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Crit Care. 2010; 14(Suppl 1): P537.
Published online 2010 March 1. doi:  10.1186/cc8769
PMCID: PMC2933988

Advanced haemodynamic assessment of patients with liver disease and abdominal compartment syndrome

Introduction

Intra-abdominal hypertension (IAH, >12 mmHg) and abdominal compartment syndrome (ACS, >20 mmHg) frequently complicate the disease course in critically ill patients with liver disease. There is a paucity of data describing the circulatory changes observed during ACS outside experimental studies. The aim of this study was to investigate baseline haemodynamic variables in patients with ACS and their response following abdominal decompression.

Methods

Patients admitted to the liver ICU of King's College Hospital with ACS were studied. Transpulmonary thermodilution cardiac output monitoring and calculation of volumetric indices of preload was performed with the PiCCO system. MAP, CVP, ITBVI, cardiac index (CI), stroke volume index (SVI) and intra-abdominal pressure (IAP) were analysed pre and post intervention.

Results

Eighteen patients (nine female), median age 43 (range (R) 20 to 65) were studied. Ten patients had decompensated Budd-Chiari syndrome (BCS), eight underwent orthotopic liver transplantation and two had surgical shunt procedures. Eight patients had cirrhosis (PC) with organ failure and severe ascites necessitating therapeutic paracentesis. Pre-intervention IAP was raised (median 24, R 17 to 40). As a whole, volumetric markers of pre-load were low (median ITBVI 674, R 453 to 1,619) but improved (median ITBVI 763, R 512 to 1,110) post intervention (P = 0.02). Reduction in CVP post intervention was not statistically significant (16, R 0 to 25 vs 14, R 5 to 29). Compared with the PC group, the BCS group had persistently low ITBVI (median 633, R 453 to 924) despite aggressive volume resuscitation prior to decompression (median positive fluid balance 10 l, R 0.5 to 39). Abdominal decompression resulted in a reduction in IAP (median 15, R 6 to 31, P < 0.0001), increase in preload (ITBVI) and improvement in CI (3.9, R 1.9 to 7.4 vs 4.6, R 2.7 to 7.7, P < 0.0001) and SVI (40, R 22 to 111 vs 44, 30 to 61, P = 0.001). There was an inverse relationship between IAP, CI (P = 0.003) and SVI (P = 0.004). ITBVI correlated with parameters of flow (CI P < 0.0001 and SVI P < 0.0001), CVP did not.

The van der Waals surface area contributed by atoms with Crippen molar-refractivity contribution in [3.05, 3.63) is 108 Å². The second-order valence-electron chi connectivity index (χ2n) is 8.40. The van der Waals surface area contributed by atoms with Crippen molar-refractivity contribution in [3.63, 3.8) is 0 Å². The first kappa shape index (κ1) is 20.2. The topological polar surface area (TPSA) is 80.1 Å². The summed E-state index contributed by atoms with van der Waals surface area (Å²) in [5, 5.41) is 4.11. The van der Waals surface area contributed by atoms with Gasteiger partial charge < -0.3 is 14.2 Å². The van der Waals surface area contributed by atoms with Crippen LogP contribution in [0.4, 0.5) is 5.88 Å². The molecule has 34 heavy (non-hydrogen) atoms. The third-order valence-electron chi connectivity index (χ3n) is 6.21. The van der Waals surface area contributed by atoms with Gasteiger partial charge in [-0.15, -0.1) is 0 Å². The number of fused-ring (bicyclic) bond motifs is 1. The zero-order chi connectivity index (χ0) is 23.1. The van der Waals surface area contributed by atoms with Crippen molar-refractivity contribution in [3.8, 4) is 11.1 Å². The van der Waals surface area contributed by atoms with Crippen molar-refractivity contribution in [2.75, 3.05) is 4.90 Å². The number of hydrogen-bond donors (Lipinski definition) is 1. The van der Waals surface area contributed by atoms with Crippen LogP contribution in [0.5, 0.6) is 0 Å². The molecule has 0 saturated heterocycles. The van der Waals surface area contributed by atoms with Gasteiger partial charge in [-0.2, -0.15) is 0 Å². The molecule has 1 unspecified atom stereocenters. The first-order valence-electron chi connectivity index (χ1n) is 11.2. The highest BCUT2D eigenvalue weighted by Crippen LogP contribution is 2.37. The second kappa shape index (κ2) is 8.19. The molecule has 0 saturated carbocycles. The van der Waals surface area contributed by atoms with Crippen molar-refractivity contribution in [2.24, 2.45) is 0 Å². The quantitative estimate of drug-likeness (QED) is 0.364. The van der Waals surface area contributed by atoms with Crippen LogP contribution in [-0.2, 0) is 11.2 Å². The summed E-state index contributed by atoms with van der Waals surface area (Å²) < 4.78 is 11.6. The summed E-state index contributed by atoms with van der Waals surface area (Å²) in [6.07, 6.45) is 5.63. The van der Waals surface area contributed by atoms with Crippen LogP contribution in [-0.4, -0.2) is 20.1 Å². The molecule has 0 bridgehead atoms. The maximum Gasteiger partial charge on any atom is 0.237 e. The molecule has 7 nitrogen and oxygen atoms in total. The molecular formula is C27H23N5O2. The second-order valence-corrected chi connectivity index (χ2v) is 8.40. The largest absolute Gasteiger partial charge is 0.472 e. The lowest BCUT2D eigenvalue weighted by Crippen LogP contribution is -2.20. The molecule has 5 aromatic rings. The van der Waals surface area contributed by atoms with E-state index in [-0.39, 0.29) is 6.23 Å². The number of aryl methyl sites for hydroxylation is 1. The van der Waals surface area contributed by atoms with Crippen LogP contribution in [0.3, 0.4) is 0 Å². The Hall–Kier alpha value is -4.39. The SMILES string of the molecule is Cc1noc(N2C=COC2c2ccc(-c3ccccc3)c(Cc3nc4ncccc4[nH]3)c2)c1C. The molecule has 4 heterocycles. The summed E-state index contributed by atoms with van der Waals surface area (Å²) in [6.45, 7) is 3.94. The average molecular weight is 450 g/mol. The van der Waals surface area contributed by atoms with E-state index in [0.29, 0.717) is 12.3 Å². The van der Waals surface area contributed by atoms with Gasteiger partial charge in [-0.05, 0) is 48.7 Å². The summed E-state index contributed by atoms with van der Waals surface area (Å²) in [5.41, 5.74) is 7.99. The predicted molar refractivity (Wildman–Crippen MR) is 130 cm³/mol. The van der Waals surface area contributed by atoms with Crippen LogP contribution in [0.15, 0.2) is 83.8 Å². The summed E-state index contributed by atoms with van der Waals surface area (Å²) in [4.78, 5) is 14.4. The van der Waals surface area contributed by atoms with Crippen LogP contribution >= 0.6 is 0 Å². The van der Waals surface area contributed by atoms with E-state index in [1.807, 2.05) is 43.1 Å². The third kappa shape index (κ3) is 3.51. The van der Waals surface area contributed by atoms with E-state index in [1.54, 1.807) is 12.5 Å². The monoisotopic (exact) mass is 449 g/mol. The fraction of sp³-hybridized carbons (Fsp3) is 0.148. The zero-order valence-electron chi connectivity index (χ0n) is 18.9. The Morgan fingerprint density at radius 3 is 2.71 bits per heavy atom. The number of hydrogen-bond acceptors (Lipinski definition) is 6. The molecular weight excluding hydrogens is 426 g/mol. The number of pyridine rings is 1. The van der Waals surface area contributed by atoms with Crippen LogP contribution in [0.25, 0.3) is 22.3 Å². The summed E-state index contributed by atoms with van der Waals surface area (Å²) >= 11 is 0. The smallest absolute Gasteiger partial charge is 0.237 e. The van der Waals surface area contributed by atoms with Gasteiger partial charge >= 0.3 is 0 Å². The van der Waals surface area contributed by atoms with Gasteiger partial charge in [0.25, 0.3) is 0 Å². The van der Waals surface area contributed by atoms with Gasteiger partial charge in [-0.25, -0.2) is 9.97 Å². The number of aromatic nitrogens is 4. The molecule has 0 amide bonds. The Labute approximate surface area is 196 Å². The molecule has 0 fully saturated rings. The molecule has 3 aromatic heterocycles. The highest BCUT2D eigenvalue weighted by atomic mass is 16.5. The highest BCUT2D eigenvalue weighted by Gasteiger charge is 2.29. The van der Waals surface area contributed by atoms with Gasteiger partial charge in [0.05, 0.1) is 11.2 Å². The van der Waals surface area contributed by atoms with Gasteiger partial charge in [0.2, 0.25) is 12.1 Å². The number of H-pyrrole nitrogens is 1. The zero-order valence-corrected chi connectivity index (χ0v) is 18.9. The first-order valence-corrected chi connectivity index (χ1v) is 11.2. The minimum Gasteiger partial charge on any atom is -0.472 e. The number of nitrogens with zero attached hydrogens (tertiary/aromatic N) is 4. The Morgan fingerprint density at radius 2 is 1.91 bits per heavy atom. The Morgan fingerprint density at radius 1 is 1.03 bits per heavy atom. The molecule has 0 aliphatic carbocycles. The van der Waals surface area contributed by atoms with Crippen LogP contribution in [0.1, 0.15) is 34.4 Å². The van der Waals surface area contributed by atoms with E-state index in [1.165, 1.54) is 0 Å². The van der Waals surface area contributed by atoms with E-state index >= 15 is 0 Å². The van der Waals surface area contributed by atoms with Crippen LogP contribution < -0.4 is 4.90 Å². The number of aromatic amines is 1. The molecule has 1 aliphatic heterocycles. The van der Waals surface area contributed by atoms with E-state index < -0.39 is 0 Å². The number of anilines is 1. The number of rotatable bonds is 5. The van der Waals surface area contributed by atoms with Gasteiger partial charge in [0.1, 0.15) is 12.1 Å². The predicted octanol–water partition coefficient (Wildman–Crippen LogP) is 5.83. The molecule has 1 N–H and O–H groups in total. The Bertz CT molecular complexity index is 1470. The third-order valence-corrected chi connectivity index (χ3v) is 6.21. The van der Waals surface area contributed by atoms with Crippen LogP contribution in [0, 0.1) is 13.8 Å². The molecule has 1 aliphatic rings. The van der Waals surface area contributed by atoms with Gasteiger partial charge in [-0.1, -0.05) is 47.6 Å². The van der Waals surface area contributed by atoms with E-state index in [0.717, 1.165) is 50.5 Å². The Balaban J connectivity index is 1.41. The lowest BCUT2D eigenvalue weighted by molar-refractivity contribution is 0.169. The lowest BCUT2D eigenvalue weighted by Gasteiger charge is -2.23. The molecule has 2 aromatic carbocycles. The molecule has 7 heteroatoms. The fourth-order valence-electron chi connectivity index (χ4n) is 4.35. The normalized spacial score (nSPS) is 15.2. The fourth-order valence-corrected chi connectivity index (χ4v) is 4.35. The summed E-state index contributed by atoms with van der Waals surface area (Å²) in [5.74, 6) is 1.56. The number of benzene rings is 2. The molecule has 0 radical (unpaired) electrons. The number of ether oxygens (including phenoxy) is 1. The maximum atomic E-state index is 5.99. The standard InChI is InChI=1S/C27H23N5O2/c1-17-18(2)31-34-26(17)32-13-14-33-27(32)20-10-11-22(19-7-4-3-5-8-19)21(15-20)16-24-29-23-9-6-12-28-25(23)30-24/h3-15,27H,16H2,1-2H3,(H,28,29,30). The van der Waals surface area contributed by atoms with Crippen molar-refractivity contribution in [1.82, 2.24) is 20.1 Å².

Conclusions

ACS leads to central hypovolaemia. Abdominal decompression restores preload in association with improvement in cardiac output.

References


Articles from Critical Care are provided here courtesy of BioMed Central